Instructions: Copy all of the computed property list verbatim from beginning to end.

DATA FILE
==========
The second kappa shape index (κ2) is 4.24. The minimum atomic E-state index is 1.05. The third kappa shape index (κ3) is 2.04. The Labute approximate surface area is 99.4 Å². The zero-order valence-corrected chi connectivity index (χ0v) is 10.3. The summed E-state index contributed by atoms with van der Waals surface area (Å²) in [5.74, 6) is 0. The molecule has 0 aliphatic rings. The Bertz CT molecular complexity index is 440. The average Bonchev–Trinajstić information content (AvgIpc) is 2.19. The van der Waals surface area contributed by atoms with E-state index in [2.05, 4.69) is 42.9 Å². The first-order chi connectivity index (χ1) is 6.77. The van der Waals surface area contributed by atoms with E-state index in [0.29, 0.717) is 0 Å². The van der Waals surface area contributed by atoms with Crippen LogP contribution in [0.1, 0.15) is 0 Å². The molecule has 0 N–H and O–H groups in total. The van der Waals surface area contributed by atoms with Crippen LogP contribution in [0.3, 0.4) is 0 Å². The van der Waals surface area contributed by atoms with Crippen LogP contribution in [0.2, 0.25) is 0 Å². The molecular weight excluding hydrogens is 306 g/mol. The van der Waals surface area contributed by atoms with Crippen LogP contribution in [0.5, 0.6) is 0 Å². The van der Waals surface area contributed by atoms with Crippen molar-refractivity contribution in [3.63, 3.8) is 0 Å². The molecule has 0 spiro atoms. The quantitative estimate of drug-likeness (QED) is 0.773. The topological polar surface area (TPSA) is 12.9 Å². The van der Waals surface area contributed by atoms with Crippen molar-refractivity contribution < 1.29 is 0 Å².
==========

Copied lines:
The second kappa shape index (κ2) is 4.24. The minimum atomic E-state index is 1.05. The third kappa shape index (κ3) is 2.04. The Labute approximate surface area is 99.4 Å². The zero-order valence-corrected chi connectivity index (χ0v) is 10.3. The summed E-state index contributed by atoms with van der Waals surface area (Å²) in [5.74, 6) is 0. The molecule has 0 aliphatic rings. The Bertz CT molecular complexity index is 440. The average Bonchev–Trinajstić information content (AvgIpc) is 2.19. The van der Waals surface area contributed by atoms with E-state index in [2.05, 4.69) is 42.9 Å². The first-order chi connectivity index (χ1) is 6.77. The van der Waals surface area contributed by atoms with E-state index in [0.29, 0.717) is 0 Å². The van der Waals surface area contributed by atoms with Crippen LogP contribution in [0.1, 0.15) is 0 Å². The molecule has 0 N–H and O–H groups in total. The van der Waals surface area contributed by atoms with Crippen LogP contribution in [0.3, 0.4) is 0 Å². The van der Waals surface area contributed by atoms with Crippen LogP contribution in [0.2, 0.25) is 0 Å². The molecular weight excluding hydrogens is 306 g/mol. The van der Waals surface area contributed by atoms with Crippen LogP contribution in [0.5, 0.6) is 0 Å². The van der Waals surface area contributed by atoms with Crippen molar-refractivity contribution in [3.63, 3.8) is 0 Å². The molecule has 0 spiro atoms. The quantitative estimate of drug-likeness (QED) is 0.773. The topological polar surface area (TPSA) is 12.9 Å². The van der Waals surface area contributed by atoms with Crippen molar-refractivity contribution < 1.29 is 0 Å².